Very often you hear the question, “Why do I need to go tell my sins to a priest? Why can’t I just go to God directly?”
There are many wiser and holier people than me who have handled this subject. My intention is not to speak over and above them. Instead, I will speak of why I need the sacrament of Confession. You may not have the same experience as I have had. But here I will speak to those who are at the same level of spiritual struggle as myself.
Let me say that I do understand the distaste for going to the sacrament. It requires an interruption to the normal flow of the day. Often there are lines that require us to wait in uncomfortable silence. Finally, we enter a small room and have to say out loud the worst parts of ourselves, the parts we would be mortified to say aloud to anyone else.
However, all of these seeming negatives are part of the reason the sacrament is so valuable for someone like me.
I feel the constant urge to excuse my sinfulness. My temper, lust, greed, laziness, pride, and envy assail me every day. When I give in to my vices, I try to console myself by saying, “Okay, I was too lazy to go to Mass this morning, but I’m not that bad of a sinner. I went yesterday, so I’m overall good.” Perhaps none of us formulate these thoughts in those explicit words, but I would imagine that many justify or excuse some of their sins.
But all sin is bad. There can be no compromise on this. When someone goes through cancer treatment, one of the first questions that the patient asks when the treatment is finished is “Did you get it all?” That is because if even the smallest part of the cancer is allowed to remain, it will grow and destroy the patient. The same is true with sin. This is the spiritual meaning behind the herem from the Old Testament, where the Israelites were ordered to kill all of the inhabitants of a given place. Evil, if it is allowed to remain, will grow and corrupt you.
While I should always take time in my daily life to pray to God for forgiveness, this is in some ways too easy. Going out of my way to God’s house, I am acknowledging that my sin requires serious attention. By humbling myself, I can be open to feeling the reality of my sin.
As human beings, sometimes we need to say out loud what is hidden in our hearts. Our secrets are often a burden and there is a cathartic relief in giving voice to them. Fr. Larry Richards once said, “People pay therapists hundreds of dollars for what they can get in the confessional for free.”
But I want to get to the crux of why I need to go. Besides the obvious effect of God’s merciful grace, Confession helps me with the most essential Christian virtue:
We must be forgiving people.
All of us have been hurt, sometimes by those close to us and those we love dearly. And yet, even these hurts we are called to forgive.
But how can we forgive those who have betrayed our trust? How can we forgive a person who wounded us so deeply and broke our hearts so callously?
Because that is what the Lord has done for me.
When I go to Confession, I experience the deep humiliation of someone who must own up to how sinful I am. Jesus loves me so much that He gives everything, even His life on the Cross, just for the chance that I would accept life with Him. Even as I write these words, I reflect on all the ways I have failed today at living the way He asks. When I go to the confessional, I find myself repeating many of the same sins over and over again, feeling great sorrow over the fact that I keep returning to the same vices.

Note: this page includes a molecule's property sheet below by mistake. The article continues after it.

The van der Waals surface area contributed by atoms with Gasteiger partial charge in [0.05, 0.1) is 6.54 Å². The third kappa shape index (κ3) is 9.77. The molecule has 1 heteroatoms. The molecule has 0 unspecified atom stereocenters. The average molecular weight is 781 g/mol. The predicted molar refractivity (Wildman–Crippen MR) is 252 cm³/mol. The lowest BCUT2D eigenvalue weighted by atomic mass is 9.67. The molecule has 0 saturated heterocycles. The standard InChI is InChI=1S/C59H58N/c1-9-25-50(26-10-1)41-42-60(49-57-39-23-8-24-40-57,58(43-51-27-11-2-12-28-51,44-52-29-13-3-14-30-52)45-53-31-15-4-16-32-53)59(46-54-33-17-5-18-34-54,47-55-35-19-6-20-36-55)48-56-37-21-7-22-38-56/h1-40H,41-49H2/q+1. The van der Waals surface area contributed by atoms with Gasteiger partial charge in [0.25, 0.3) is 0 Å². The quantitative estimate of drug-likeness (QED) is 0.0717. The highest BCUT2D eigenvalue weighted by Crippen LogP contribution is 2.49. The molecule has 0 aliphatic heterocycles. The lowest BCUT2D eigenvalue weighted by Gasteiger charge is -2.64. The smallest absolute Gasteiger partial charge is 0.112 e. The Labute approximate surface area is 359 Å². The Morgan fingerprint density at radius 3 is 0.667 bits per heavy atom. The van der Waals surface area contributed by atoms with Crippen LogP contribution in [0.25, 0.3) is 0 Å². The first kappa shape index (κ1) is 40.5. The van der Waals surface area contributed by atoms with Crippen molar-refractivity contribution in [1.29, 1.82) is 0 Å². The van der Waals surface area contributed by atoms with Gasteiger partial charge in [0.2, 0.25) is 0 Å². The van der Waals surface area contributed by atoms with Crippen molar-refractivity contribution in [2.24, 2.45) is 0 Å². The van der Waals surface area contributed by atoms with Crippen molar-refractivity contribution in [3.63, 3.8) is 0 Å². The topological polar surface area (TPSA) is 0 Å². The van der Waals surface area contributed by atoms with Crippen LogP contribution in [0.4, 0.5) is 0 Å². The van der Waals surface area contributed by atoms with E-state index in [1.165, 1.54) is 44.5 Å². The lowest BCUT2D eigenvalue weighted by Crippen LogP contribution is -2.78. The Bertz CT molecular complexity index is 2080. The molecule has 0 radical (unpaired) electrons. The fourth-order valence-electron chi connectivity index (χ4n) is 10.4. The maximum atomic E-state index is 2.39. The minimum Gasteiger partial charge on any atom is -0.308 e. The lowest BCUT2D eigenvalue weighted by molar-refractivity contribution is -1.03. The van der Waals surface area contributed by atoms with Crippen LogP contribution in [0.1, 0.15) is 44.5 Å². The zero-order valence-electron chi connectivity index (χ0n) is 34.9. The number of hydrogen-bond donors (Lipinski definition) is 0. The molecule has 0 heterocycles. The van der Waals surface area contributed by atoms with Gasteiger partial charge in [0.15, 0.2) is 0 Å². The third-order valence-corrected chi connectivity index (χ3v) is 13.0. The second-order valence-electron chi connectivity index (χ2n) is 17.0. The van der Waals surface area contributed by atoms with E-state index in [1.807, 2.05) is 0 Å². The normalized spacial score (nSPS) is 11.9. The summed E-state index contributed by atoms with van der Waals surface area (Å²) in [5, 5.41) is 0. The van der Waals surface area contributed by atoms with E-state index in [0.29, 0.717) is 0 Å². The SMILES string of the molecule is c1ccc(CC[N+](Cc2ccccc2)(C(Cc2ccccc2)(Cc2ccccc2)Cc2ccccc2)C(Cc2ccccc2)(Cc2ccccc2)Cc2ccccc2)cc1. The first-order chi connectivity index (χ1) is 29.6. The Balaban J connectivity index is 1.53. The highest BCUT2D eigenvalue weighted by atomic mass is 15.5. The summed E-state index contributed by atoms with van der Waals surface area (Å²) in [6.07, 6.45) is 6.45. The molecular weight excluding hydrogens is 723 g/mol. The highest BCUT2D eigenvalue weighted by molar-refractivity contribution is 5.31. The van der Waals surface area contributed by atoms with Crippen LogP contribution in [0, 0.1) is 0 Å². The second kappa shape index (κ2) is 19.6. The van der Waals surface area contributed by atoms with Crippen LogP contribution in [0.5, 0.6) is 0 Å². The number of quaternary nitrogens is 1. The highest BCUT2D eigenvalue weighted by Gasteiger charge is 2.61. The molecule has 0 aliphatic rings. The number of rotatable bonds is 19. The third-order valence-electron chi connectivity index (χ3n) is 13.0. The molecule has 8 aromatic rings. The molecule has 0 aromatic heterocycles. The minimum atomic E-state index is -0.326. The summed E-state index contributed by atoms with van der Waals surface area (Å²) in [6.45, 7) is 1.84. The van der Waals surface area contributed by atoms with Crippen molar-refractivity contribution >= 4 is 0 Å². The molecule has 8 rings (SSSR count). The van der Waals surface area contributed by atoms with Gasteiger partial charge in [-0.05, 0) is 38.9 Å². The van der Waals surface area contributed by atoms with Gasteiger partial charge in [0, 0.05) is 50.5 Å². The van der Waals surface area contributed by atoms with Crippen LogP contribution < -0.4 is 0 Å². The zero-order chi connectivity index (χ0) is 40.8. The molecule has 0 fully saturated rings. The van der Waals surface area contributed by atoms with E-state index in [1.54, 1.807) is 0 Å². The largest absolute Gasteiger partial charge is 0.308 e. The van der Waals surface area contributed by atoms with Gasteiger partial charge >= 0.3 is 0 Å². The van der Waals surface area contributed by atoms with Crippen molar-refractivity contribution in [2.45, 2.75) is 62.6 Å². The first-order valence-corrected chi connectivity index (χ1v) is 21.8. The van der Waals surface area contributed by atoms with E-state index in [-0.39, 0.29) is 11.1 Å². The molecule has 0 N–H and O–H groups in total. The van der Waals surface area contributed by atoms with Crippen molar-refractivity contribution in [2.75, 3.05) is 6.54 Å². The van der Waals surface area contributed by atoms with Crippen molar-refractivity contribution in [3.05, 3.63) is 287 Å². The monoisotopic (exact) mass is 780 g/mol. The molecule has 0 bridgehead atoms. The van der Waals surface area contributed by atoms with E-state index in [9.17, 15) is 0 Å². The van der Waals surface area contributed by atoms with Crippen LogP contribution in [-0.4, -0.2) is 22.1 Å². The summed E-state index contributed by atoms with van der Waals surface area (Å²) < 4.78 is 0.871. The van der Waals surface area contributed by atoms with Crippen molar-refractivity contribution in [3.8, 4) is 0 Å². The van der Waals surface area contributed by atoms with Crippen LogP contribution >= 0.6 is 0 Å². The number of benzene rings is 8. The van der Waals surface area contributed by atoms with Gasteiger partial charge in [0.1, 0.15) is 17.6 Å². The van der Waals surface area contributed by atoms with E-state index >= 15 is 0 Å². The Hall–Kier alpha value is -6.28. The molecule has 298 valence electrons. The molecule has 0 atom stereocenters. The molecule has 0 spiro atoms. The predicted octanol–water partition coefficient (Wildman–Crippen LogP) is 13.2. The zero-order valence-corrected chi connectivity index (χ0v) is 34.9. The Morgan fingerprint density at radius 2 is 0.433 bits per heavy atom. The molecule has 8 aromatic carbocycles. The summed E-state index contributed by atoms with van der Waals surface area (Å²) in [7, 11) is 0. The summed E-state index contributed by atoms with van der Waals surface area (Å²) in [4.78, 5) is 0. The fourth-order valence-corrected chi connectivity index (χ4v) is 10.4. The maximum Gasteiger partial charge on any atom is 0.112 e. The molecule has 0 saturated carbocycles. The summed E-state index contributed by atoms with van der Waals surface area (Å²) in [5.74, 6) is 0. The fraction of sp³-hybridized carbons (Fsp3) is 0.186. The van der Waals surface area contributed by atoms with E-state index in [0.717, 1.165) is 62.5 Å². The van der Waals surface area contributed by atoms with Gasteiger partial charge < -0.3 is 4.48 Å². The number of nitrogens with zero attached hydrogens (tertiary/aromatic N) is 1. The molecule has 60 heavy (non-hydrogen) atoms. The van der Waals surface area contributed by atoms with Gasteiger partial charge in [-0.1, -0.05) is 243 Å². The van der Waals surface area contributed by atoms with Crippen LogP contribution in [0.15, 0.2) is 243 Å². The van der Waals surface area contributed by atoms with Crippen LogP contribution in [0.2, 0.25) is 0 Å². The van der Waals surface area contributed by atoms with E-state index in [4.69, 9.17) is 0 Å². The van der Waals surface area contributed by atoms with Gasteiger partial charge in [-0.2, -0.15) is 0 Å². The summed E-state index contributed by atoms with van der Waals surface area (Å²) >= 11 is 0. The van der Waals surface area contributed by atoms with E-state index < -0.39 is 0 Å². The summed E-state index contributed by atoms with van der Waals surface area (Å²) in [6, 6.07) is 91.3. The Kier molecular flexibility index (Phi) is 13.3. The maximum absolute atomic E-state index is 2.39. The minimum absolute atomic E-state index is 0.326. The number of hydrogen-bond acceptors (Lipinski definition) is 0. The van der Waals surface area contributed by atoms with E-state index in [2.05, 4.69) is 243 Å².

And yet, Christ never withholds His forgiveness.
If He will always forgive me for my sins and failings, how can I not forgive others?
When people stop going to Confession, the spirit of our age begins to creep into the soul. We live in a world where we are quick to signal our own virtue by condemning the sins and faults of others. How often has the digital mob of cancel culture stirred into a flame the rage and fury? I believe this is often fueled by a need to set ourselves up as the moral betters who can condemn those morally worse.
But this is the opposite of the Christian message. Remember the parable Christ told:
He then addressed this parable to those who were convinced of their own righteousness and despised everyone else.“Two people went up to the temple area to pray; one was a Pharisee and the other was a tax collector.The Pharisee took up his position and spoke this prayer to himself, ‘O God, I thank you that I am not like the rest of humanity—greedy, dishonest, adulterous—or even like this tax collector.I fast twice a week, and I pay tithes on my whole income.’But the tax collector stood off at a distance and would not even raise his eyes to heaven but beat his breast and prayed, ‘O God, be merciful to me a sinner.’I tell you, the latter went home justified, not the former; for everyone who exalts himself will be humbled, and the one who humbles himself will be exalted.” (Luke 18:9-14)
If I stop going to Confession, I know I will turn into the Pharisee who is so supremely convinced of his virtue. Or at the very least I would make excuses for my sin and compare myself to those who I would deem “beneath” my forgiveness. But I need to be like the tax collector, to humble myself before God and say out loud my faults. I need to take ownership of my sin and see how unworthy I am for the great forgiveness that God gives me.
When I see that, forgiveness flows from me. I have had students vandalize my car and libel me on social media. I forgive them.I have had friends turn their backs on me and betray me. I forgive them. I have members of my family say things that tore my heart so deeply that I cried myself to sleep. I forgive them.
I can forgive because of the forgiveness I receive constantly from the Sacrament of Confession.
Copyright 2021, WL Grayson.